Exactly 7 days after I arrived in the chaotic city of Monrovia, I started my long journey into the bush. The two of us who were planning to travel together had initially arranged to get on the UN chopper around eight, but we changed our minds when we once again observed the clouds were getting feisty. It looked like it was about to rain and when rain comes the UN airfield staff make everyone wait. Everyone sits around hoping it will clear and the choppers will fly. On a good day it only takes an hour or so; on a bad day people wait for hours on end to find out if they are going to give the clearance they need to move. For some reason this pregnant pause fills the airfield staff with delight and the remarkable levels of enjoyment are easily observed on their faces. It’s likely this enjoyment is a direct result of the power they feel over the waiting passengers as such power is infrequently given out so freely. With power comes a very quick attempt to push the limits and flex their powerful muscles. This disposition should not to be held against them, as they don’t know any better, but it takes a little added patience to not get annoyed.
So we chose to avoid the potentially disheartening experience of rejection and hours of hopeful desperation and load up for a 9 hour road trip on muddy pothole ridden roads. Half way to Gbarnga we see another land cruiser stuck in some mud. Our driver recognizes the passenger of this NGO vehicle as his former physics teacher from the high school he attended before the war. He looked over at me, “Gwan, do you think that maybe we could stop and see if we can help?” “Of course, let’s see what this thing can do” I reply.
The first thing we realize is that they are truly stuck and two of their tires are completely hidden in 2 feet of thick mud. We are riding in a flat bed pick up and they are in a four door land cruiser. Do to the fact there is not a hitch on the back of the truck we have to turn around and tie the rope to the front of the vehicle and try and back them out. Given we too are at risk of being pulled down the side of the muddy ravine, we are forced to pull them out at an angle. Our first three attempts fail and smoke starts to come out the back end of our truck and tires. We move a little closer to the ravine and try again. This time it works and we manage to get them out. And then, just like that, after a few quick thank yous and your welcomes, we are off.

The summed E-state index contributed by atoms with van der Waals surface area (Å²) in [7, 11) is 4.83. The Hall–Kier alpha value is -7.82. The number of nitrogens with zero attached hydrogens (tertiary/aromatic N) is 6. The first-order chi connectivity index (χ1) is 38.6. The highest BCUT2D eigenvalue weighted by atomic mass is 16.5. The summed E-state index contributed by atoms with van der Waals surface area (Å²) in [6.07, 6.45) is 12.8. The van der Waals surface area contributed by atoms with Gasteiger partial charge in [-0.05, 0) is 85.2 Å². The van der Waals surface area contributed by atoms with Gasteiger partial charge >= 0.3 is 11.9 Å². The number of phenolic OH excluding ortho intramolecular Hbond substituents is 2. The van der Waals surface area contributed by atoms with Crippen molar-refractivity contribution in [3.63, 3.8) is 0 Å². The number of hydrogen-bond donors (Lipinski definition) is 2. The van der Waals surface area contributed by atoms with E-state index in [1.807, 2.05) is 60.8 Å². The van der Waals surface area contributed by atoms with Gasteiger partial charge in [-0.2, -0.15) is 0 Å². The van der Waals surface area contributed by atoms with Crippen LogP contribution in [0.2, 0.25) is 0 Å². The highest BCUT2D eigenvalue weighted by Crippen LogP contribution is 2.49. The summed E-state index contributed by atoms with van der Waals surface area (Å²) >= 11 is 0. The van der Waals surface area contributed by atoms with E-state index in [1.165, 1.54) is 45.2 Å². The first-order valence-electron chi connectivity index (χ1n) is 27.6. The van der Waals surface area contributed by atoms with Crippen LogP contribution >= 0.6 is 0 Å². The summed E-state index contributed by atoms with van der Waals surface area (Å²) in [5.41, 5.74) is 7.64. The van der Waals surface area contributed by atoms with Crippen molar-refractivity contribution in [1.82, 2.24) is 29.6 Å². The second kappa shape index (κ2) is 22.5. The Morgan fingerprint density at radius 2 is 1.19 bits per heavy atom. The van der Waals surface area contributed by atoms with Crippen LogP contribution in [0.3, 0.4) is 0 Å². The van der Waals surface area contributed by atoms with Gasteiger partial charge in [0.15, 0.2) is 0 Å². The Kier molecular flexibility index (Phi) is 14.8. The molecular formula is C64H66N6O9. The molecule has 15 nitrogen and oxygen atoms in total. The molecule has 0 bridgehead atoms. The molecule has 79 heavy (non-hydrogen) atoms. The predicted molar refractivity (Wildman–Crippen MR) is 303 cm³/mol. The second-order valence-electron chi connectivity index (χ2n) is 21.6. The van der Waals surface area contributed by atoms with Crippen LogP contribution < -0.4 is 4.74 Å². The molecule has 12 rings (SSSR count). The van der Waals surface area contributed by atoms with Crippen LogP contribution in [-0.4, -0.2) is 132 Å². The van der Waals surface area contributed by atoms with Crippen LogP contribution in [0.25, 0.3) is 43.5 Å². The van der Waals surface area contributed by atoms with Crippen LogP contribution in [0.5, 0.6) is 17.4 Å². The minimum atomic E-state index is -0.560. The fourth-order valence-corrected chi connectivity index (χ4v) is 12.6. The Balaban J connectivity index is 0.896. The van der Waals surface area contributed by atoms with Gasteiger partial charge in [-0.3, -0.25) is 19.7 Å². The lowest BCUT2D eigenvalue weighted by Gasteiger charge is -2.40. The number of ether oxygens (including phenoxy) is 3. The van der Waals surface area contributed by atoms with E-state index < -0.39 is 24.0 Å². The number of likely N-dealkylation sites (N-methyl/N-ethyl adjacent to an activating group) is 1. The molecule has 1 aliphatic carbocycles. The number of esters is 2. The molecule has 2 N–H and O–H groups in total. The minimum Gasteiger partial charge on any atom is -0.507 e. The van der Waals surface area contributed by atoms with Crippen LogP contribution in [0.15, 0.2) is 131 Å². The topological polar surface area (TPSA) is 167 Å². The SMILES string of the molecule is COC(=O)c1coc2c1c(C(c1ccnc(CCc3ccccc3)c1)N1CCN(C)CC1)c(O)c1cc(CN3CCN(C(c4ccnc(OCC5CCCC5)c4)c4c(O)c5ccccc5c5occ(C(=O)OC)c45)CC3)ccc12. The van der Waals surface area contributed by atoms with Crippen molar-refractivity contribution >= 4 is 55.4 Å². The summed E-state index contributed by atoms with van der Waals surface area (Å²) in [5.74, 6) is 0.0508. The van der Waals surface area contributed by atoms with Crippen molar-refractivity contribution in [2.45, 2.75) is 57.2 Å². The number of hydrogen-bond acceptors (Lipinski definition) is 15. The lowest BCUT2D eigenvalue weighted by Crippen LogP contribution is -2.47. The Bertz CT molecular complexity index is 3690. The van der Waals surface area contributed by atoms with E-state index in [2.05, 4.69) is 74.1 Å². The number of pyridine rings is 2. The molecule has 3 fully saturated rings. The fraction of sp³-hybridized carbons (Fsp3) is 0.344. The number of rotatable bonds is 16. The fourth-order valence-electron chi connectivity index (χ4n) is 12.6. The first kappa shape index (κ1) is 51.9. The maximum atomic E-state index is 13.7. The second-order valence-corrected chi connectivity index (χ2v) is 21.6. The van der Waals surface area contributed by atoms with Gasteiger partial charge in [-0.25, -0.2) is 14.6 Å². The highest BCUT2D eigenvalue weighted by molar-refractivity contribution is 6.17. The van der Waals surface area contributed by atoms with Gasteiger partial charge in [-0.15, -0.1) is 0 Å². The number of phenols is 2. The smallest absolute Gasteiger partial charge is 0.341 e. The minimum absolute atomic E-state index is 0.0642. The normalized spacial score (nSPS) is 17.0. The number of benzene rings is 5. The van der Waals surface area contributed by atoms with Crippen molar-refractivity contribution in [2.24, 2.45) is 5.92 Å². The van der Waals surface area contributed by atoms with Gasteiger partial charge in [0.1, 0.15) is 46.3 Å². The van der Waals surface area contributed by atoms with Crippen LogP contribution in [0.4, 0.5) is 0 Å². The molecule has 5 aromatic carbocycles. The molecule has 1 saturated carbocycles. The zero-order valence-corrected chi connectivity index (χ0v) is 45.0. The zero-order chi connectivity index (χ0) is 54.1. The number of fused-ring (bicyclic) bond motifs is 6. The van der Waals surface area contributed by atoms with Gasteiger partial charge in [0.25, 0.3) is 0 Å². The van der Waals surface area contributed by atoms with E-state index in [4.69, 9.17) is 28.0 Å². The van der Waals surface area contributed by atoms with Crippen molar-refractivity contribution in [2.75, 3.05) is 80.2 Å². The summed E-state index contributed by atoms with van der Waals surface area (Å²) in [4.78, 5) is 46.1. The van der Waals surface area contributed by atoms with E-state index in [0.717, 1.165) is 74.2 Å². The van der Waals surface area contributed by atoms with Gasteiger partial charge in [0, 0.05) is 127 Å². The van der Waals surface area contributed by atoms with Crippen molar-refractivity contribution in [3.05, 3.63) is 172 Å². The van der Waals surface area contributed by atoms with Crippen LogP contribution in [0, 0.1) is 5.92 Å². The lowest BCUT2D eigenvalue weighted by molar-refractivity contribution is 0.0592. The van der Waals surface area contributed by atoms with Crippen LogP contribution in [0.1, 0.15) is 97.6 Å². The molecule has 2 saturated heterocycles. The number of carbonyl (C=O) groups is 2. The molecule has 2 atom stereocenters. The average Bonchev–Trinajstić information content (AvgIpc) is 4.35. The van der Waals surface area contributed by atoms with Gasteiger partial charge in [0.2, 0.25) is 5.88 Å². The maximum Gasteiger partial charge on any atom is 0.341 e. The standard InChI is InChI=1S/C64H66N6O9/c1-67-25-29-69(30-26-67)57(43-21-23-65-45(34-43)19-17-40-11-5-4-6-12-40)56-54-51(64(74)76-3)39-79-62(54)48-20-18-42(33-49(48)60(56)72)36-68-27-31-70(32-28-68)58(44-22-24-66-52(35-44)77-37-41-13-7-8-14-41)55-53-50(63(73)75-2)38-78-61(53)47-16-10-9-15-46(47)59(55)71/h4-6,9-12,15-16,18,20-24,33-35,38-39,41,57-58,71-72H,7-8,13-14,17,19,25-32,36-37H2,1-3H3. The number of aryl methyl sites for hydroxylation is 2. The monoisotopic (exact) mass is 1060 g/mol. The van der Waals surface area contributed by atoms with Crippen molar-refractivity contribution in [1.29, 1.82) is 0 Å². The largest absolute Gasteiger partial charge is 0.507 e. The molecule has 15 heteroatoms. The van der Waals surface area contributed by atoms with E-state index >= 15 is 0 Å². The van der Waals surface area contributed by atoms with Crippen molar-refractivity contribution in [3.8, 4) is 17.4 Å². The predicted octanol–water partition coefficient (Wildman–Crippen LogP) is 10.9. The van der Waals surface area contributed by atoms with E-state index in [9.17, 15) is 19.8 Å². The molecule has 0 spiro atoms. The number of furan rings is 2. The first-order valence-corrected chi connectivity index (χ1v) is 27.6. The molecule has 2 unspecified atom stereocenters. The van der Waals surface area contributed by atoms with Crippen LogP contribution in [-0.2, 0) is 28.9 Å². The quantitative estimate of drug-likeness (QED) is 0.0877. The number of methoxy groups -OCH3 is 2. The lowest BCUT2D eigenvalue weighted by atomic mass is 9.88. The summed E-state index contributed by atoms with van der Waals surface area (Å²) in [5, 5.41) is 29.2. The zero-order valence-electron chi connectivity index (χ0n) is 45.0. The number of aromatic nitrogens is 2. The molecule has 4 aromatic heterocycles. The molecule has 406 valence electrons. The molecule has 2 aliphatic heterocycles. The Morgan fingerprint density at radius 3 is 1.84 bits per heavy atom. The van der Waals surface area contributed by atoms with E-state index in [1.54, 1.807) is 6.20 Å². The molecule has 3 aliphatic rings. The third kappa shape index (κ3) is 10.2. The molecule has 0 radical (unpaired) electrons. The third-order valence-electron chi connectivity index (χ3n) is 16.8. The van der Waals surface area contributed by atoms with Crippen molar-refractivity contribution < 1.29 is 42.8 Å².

Approximately 1 hour later we hear a funny noise and the car starts to pull to the right. Alvin stops and we realize we now have a flat tire and it appears that it was caused by the extreme heat from pulling out of the memorable physics teacher of years gone by. We quickly fix the flat, with the help of three 9 year old boys who thoroughly enjoyed the pizza flavor combos I gave them as payment, and we manage to get to the swap point an hour or so later than we were to be expected. Luckily for us, our colleague had clearly departed Lofa on Liberian time and arrived a few short minutes after our own arrival.
Entering an old home
As I mentioned in a previous post I have questioned my capacity to settle and create a place I can call home. Now I realize that maybe I have somehow managed to have created a few. Coming back to Lofa taught me this lesson. Aside from my childhood home, this was my very first experience of ‘coming back’ to a residence that I knew very intimately. After months and months of being away I unlocked the door and quickly recognized the space and noticed everything was exactly how I liked it. The clean crisp covers were on the furniture, my coffee percolator sat stoically on the shelf and my bright Guinean rug covered the floor in my bedroom. It was clear Korpo, my dear sweet housekeeper, went of her way to do all of this and I appreciated it (and her) with all my heart.
This experience left me feeling all the more confident about my recent purchase of a small home in Denver. When I left it felt strange to lock the door and image everything gathering dust while sitting around waiting to have their reason for existence realized. Now I know what it will feels like to go home and I can state with ease that somehow it is possible for our hearts to be and belong in multiple places at the same time. The only problem is that re-arriving often involves a lot of dusting.
So I end this post thinking about being and belonging. What i know is that there are those experiences that open you up to something new and exotic, those that are old and familiar, those that bring up lots of questions, those that bring you somewhere unexpected, those that bring you far from where you started, and those that bring you back. But the most exciting, challenging and significant life experiences are those that make you reflect on yourself. And if you find some people to love and be loved by while you are living these experiences, well, that's just fabulous.